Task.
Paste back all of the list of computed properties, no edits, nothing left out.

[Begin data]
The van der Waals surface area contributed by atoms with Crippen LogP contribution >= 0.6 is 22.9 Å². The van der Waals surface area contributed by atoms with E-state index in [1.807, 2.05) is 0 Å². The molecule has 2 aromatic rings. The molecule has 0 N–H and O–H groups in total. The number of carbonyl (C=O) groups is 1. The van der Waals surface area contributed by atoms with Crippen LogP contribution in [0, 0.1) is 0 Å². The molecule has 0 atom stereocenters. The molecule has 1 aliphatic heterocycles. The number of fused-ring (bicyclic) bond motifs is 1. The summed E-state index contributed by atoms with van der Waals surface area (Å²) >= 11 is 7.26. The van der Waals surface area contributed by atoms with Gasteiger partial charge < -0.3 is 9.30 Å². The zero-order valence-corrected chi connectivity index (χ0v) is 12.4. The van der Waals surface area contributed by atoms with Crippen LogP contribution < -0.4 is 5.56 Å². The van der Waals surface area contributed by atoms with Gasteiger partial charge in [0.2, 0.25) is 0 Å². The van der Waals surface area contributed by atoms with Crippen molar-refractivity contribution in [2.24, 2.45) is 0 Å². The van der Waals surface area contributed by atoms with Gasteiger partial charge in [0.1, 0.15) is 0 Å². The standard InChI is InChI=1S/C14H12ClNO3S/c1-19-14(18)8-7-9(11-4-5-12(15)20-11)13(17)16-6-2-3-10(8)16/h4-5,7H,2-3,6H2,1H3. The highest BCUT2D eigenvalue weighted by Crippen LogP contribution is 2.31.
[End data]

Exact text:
The van der Waals surface area contributed by atoms with Crippen LogP contribution >= 0.6 is 22.9 Å². The van der Waals surface area contributed by atoms with E-state index in [1.807, 2.05) is 0 Å². The molecule has 2 aromatic rings. The molecule has 0 N–H and O–H groups in total. The number of carbonyl (C=O) groups is 1. The van der Waals surface area contributed by atoms with Crippen LogP contribution in [0, 0.1) is 0 Å². The molecule has 0 atom stereocenters. The molecule has 1 aliphatic heterocycles. The number of fused-ring (bicyclic) bond motifs is 1. The summed E-state index contributed by atoms with van der Waals surface area (Å²) >= 11 is 7.26. The van der Waals surface area contributed by atoms with Gasteiger partial charge < -0.3 is 9.30 Å². The zero-order valence-corrected chi connectivity index (χ0v) is 12.4. The van der Waals surface area contributed by atoms with Crippen LogP contribution < -0.4 is 5.56 Å². The van der Waals surface area contributed by atoms with Gasteiger partial charge in [0.2, 0.25) is 0 Å². The van der Waals surface area contributed by atoms with Crippen molar-refractivity contribution in [2.24, 2.45) is 0 Å². The van der Waals surface area contributed by atoms with Gasteiger partial charge in [0.1, 0.15) is 0 Å². The standard InChI is InChI=1S/C14H12ClNO3S/c1-19-14(18)8-7-9(11-4-5-12(15)20-11)13(17)16-6-2-3-10(8)16/h4-5,7H,2-3,6H2,1H3. The highest BCUT2D eigenvalue weighted by Crippen LogP contribution is 2.31.